A busy agenda for the Saudi crown prince in Paris
The visit of the Saudi crown prince to Paris, where he will stay for several days, is an important event. Mohammed bin Salman is engaged in a process that establishes him as a significant player in international affairs. The opportunity for this trip is provided by the circumstances of the diplomatic agenda.
There will be successive meetings in Paris next week: on Monday, the committee responsible for collecting candidacies for the 2030 World Expo, and on Thursday and Friday, the Summit for a New Global Financial Pact organized by the French president.
According to Riyadh, the crown prince, who is coming to personally participate in these two meetings, intends to multiply contacts with representatives of the countries present. He is accompanied by most of his ministers. Therefore, this is a major and unprecedented political communication operation for Saudi Arabia, with two priorities.
First, the crown prince aims to mobilize all his networks to promote Saudi Arabia's candidacy for hosting the 2030 World Expo, which he strongly supports. In connection with his Vision 2030 economic modernization program, it would be a unique opportunity for the Saudi monarchy to showcase, in front of the world’s media, the successful transformation of Saudi Arabia into a leading global player. This is the priority of Saudi diplomacy during this visit to Paris.
This Summit for a New Global Financial Pact is both a decisive challenge for the ecological transition and a rather difficult bet. Nevertheless, the crown prince does not overlook the French proposal for a global financial pact. The idea emerged during COP27 at Sharm El-Sheikh in Egypt last autumn, when the main obstacle to the commitment of many countries to ecological transition and biodiversity preservation was the cost of this policy for poor or emerging countries, and the insufficiency of financing promises made by wealthy countries.
For France, Saudi Arabia is an important partner in the Middle East.
Hervé de Charette
This Summit for a New Global Financial Pact aims to solve this equation. It is both a decisive challenge for the ecological transition and a rather difficult bet. Saudi Arabia, which has significant financial resources, cannot stay out of it, especially since the COP28 will be held in Dubai next autumn, hosted by UAE President Sheikh Mohammed bin Zayed Al-Nahyan.
It is therefore an important week for Saudi Arabia, which began with a working lunch on Friday at the Élysée Palace at the invitation of Emmanuel Macron. The two men now know each other well. The French president will surely commit to assisting his Saudi guest in achieving the mentioned goals.
For France, Saudi Arabia is an important partner in the Middle East. In the immediate regional context, the topic that draws attention in Paris is the election of a president for Lebanon, a position vacant since the end of Michel Aoun's term seven months ago. In recent weeks, negotiations have evolved. A duel has emerged between two Christians: Sleiman Frangieh, pro-Hezbollah and a childhood friend of Bashar Assad, initially supported by France; and Jihad Azour, former finance minister and IMF official, supported by the Maronite patriarch, Bechara Boutros Rahi, and a large part of the Christian community — which, for the first time in a long time, seemed to be uniting.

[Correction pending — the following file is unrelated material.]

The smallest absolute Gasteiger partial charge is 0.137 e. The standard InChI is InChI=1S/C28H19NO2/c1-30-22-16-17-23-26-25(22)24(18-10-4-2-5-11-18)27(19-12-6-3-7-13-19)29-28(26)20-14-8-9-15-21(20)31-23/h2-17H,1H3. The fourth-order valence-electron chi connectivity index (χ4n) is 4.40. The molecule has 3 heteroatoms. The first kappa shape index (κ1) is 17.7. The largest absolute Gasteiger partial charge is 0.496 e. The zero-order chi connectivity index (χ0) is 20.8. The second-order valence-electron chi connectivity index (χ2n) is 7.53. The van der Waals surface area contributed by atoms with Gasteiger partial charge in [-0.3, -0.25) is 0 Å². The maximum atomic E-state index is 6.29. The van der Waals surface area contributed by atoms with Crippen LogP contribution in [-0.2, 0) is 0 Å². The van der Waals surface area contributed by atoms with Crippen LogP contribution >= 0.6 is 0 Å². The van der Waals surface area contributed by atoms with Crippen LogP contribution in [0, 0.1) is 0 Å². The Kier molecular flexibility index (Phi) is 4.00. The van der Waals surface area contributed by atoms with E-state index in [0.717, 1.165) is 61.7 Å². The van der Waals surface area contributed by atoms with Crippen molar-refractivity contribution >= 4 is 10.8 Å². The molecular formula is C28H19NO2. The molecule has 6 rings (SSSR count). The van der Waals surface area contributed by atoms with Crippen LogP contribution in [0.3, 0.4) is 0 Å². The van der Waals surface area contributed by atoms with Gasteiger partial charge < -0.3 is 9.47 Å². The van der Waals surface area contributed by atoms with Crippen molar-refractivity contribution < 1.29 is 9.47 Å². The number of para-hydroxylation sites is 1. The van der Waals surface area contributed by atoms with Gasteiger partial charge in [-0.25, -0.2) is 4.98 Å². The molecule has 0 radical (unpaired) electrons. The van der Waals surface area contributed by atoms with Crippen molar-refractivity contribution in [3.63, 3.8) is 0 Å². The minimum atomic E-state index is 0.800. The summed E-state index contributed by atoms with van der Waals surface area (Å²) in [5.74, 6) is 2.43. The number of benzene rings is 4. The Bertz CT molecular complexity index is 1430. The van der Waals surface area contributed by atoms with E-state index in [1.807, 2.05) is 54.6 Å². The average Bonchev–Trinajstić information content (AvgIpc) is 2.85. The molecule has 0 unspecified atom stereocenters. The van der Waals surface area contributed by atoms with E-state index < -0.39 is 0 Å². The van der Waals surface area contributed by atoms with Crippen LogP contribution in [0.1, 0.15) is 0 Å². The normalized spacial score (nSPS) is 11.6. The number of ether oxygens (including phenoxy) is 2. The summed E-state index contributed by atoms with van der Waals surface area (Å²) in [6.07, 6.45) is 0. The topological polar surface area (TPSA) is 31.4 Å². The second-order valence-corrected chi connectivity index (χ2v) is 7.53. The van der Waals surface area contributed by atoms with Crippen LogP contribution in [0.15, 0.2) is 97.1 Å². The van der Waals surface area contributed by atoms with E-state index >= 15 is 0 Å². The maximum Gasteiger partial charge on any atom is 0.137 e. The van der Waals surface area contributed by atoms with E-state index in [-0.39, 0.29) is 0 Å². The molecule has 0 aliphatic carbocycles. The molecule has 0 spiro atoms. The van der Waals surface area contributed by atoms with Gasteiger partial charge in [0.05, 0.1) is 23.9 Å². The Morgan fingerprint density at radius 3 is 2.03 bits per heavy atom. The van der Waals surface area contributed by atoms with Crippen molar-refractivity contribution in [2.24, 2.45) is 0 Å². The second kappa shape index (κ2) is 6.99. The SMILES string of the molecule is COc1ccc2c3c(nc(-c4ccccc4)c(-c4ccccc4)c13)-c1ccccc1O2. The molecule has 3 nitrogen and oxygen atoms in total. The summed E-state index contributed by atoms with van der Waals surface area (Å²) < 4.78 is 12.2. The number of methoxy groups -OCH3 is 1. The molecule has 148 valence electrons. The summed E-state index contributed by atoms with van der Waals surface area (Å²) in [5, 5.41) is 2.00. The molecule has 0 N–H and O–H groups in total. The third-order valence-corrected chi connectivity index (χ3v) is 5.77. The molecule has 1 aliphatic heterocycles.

However, in parliament, Azour, despite winning most votes, did not obtain the required majority, and Hezbollah has stated that it opposes his candidacy, which it sees as confrontational. This means that, for the moment, the horizon is clouded. The two heads of state will therefore have to seek a new solution to a crisis that has lasted for far too long.
Macron will surely want to discuss Ukraine. The Gulf countries’ conciliatory position towards Russia is well known. The French president will be able to argue that this attitude, far from reducing international tension as the Arab world had suggested, on the contrary, encourages Moscow to continue the war. This war, by causing a global economic downturn, is in complete opposition to the interests and objectives of the Gulf countries. Will he be heard? It may not be as improbable as some say.
There are surely many other possible topics of conversation between the two men. There is at least one that is mentioned here, even if they don’t discuss it themselves: the possibility of developing civil nuclear power in Saudi Arabia. After the agreement reached with Tehran, Riyadh may want to balance its position regarding Iran in the nuclear field. A step in this direction would be to acquire the expertise and knowledge in the field of civil nuclear power. Now, that’s a subject that would create a stir...
• Hervé de Charette is a former French Minister of Foreign Affairs and former Minister of Housing. He has also been mayor of Saint-Florent-le-Vieil and deputy for the Maine-et-Loire department.